Sierra MTB provided a whole vacation house for us seven Norwegians to use, complete with a pool. Back at the house, we had to wash all of the clothes we wore and spent a considerable amount of time clean mud out of our bikes. That wet day was the benchmark for the rest of the trip, and it was all uphill from there as the trails dried out during the rest of the week. 

The second day brought us up to the telecom towers above Fuengirola, down a rocky, loose piece of singletrack that the guides called Full Telecom. There was yet another addition to our group - Mike, an American from rural Virginia who lived in Kazakstan, working in the oil industry. He was on vacation with his family, but joined us for a couple days of fun. 

After Telecom, we biked San Anton, a nice, fast piece of singletrack with some more technical shoots in the foothills down to Fuengirola. We had done it the day before, and it was so fun we decided to race it, staggering  our starts and chasing each other down the trail.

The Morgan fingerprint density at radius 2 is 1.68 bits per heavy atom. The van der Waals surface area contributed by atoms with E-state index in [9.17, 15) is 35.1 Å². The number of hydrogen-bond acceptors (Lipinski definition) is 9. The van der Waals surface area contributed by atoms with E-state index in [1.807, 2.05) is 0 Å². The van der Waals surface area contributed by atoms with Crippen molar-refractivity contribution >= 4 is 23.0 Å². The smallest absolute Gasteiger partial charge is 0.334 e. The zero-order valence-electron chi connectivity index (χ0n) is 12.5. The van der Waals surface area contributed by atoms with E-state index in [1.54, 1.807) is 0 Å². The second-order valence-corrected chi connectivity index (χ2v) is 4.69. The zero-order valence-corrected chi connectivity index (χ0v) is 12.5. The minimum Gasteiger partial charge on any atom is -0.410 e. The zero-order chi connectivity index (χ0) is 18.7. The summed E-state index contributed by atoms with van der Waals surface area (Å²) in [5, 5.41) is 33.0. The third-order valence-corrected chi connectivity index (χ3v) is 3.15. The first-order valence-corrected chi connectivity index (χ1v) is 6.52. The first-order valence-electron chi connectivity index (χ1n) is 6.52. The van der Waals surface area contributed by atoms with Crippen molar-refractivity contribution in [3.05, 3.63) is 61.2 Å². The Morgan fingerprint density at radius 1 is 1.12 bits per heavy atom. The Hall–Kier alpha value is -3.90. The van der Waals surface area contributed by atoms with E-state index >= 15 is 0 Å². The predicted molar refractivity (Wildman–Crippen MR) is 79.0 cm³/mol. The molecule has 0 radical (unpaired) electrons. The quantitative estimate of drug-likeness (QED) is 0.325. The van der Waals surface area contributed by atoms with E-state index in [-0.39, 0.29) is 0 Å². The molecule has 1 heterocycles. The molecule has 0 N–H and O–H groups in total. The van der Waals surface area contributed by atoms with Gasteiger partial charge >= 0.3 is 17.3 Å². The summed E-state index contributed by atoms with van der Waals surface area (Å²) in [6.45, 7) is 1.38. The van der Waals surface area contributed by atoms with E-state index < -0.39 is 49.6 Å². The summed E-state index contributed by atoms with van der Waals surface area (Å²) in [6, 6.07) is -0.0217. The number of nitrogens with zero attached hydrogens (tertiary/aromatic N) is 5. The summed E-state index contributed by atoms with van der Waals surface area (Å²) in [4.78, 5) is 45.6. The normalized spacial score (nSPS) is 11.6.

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Ingvild on the second part of the Telecom trail.

We quickly relaxed into the rhythm of being on a bike trip. A full English breakfast cooked by our hosts at 9, ready to bike by 10, and riding until somewhere between 3 and 5 pm. Every ride brought us back to the coast, and lead us to the obligatory ice cream stop at the Helateria where we quickly became regulars (it was called 900 if you are looking for good gelato in Fuengirola!).  

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Synne enjoys an enormous ice cream after a good day of riding.